When you are a contending dynasty manager, especially those of us who operate in a deep roster league such as I do, you should always be on the lookout for usable running back depth for your team. Especially if the cost to acquire the player is low, then there’s a benefit to putting a few different rookie RBs on your depth chart. The NFL went to a 17-game schedule in 2021, and the rumor is they would eventually like to operate on an 18-game schedule. The 17-game season and extended fantasy schedule put a tax on my depth philosophy, and I’m sure yours.
By mid-season, I didn’t care who they were, and if they were healthy, they were in. The 2022 NFL Draft features more complementary running backs than potential starters.
Jashaun Corbin is one of those complimentary backs that should find a home in the NFL as a part of a committee-style backfield. He could serve as a clear number two option on a depth chart, and he likely won’t present a threat to even an average starting RB.
- Name: Jashaun Corbin
- College: Florida State
- Height: 5’11
- Weight: 202
- Year: R – Junior
- 40-Time: Declined both at Combine and Pro Day
- Three Cone: 6.9 seconds – a tick faster than Tyler Lindenbaum 7.19, who plays center. Not Great Bob
- NFL Draft Grade: Undrafted Free Agent
- Dynasty Rookie Draft Grade: Not draftable
- NFL Ceiling: Benny Snell
Corbin was a 4-star recruit and the 16th ranked running back from Florida in the 2018 recruiting class. The list of schools that offered him a scholarship is pretty impressive.
- Florida State
- Notre Dame
- Michigan State
- And More
He began his collegiate career with Texas A&M after graduating from Holy Trinity Episcopal Academy in Melbourne, Florida. Jashaun Corbin played two seasons for the Aggies before transferring to Florida State University.
Corbin was the backup to Trayveon Williams in 2018. He only saw action when Williams needed a breather averaging just over five carries a game. Unfortunately, Corbin suffered a significant hamstring injury during the 2019 season and missed most of the year. When Isaiah Spiller joined the program, perhaps Corbin saw the writing on the wall and decided it would be best to go to Florida State. Once again, he found himself in a backup role. This time it was to Cam Akers.
2021 Finally gets the chance to start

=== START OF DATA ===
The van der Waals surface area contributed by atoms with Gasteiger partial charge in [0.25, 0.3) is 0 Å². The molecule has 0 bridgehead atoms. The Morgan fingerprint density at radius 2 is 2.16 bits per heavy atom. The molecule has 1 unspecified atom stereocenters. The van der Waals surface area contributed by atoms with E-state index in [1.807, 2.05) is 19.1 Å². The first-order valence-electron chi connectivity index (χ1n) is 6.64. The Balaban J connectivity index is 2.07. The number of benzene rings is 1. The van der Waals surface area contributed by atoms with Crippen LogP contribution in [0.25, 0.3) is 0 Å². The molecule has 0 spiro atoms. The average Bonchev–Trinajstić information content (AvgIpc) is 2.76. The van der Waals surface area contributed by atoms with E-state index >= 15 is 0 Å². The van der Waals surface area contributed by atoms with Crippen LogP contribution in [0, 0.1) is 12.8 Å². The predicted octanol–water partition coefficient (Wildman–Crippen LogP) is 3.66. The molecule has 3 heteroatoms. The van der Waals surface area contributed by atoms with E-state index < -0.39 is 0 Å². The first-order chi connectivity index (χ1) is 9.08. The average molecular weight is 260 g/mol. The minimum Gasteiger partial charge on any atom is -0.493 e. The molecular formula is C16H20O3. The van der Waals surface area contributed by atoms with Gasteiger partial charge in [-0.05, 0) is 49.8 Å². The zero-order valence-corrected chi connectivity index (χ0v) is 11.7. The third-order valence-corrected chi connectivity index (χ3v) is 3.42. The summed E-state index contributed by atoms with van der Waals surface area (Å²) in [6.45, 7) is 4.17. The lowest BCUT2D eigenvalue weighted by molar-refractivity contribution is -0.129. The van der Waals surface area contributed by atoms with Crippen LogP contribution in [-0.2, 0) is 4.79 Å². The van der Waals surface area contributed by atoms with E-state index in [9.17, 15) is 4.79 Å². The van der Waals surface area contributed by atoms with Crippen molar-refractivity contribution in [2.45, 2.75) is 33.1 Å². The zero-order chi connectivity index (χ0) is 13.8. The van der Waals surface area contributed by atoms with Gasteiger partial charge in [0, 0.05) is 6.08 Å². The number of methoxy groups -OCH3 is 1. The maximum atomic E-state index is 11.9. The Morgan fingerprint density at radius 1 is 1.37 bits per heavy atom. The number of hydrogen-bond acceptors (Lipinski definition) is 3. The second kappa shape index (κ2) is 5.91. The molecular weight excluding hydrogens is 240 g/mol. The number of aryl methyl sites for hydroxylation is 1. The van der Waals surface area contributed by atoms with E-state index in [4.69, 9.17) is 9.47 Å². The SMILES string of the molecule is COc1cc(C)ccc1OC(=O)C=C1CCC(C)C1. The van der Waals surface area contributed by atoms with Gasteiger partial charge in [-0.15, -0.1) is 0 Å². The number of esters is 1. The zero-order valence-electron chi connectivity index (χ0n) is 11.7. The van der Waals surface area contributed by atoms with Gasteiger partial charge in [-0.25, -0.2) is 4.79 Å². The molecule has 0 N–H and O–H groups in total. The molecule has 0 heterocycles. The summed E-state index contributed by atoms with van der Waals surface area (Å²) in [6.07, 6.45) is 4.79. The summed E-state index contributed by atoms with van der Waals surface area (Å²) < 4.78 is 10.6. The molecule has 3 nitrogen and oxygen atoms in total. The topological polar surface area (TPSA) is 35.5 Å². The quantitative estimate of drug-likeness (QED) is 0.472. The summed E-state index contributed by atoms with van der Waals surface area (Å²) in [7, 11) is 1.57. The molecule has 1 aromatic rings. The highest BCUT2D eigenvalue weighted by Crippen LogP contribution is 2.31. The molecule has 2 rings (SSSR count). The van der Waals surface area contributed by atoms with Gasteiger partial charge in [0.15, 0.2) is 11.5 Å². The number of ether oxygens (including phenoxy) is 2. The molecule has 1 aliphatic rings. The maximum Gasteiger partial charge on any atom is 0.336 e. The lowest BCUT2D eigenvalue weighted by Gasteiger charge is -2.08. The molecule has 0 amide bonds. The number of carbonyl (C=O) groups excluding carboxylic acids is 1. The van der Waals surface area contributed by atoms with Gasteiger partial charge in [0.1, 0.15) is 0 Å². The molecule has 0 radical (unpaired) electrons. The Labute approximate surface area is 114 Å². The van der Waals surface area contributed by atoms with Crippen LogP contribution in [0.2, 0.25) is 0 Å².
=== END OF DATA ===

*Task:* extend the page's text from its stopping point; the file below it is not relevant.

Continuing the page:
Corbin showed a good amount of patience with having to wait so long. As a whole, the results are substandard as he only averaged 73.91 yards per game. He did manage to rip off a pretty big run that we’ll break down later.
- Experienced Receiver: 60 College Receptions
- Tough Runs: He gets north and south quickly when he needs to move the chains.
- Special Teams: 24 Kickoff returns (most came at Texas A&M) with one touchdown.
- Wildcat Offense: Florida State used him in the wildcat offense, so he should be comfortable in that aspect.
Corbin catches the Fighting Irish defense off guard on this play. His receiver boxes out Kyle Hamilton with a nice seal block.
First, the QB does a great job of selling the keeper, which causes the defensive ends to crash down. The right inside linebacker blitzes, making it difficult to see who was responsible for gap contain on the play. The remaining ILB succumbs to a reach block by the guard, who gets enough of him to knock him off.
The outside corner has to seal that edge off, and he doesn’t. He tries to run around the block and winds up grasping at air. Hamilton is slow to react to the play, but he’s not totally to blame. None of the defensive players on the other side of the field stayed in their gaps.
That allowed Corbin to home run the golden domers on this particular play. Not good enough on team defense at all.
Corbin is running out of the wildcat formation here. The Notre Dame pass rush gets picked up by the right guard and right tackle, who seals up the right side. This allows Corbin to cut back on the play and pick up the first down.
- Athleticism: Poor change of direction ability. The triple explosive play earlier mainly happened because of good blocking on the side of the Seminoles and bad team defense on the side of the Fighting Irish.
- Speed: Although he didn’t record an official 40 – Time, he’d probably time somewhere between 4.65 and 4.75. An RB can get away with not having a lower timed speed if they are exceptionally elusive. Looking at his game tapes and pro-day results, he’s not a very athletic running back.
Dynasty Football Impact
As a developmental project, Corbin is the type of player I would add to a taxi squad. That way, there isn’t the trap of a draft pick investment that you feel forced to hold onto. If your league does not have a taxi squad, you can add him to your watch list. If it doesn’t materialize for him, cut bait and move on with very minimal investment in him.
Corbin would probably do pretty well in a league like the USFL/XFL. He doesn’t possess enough explosion to be a featured NFL running back.
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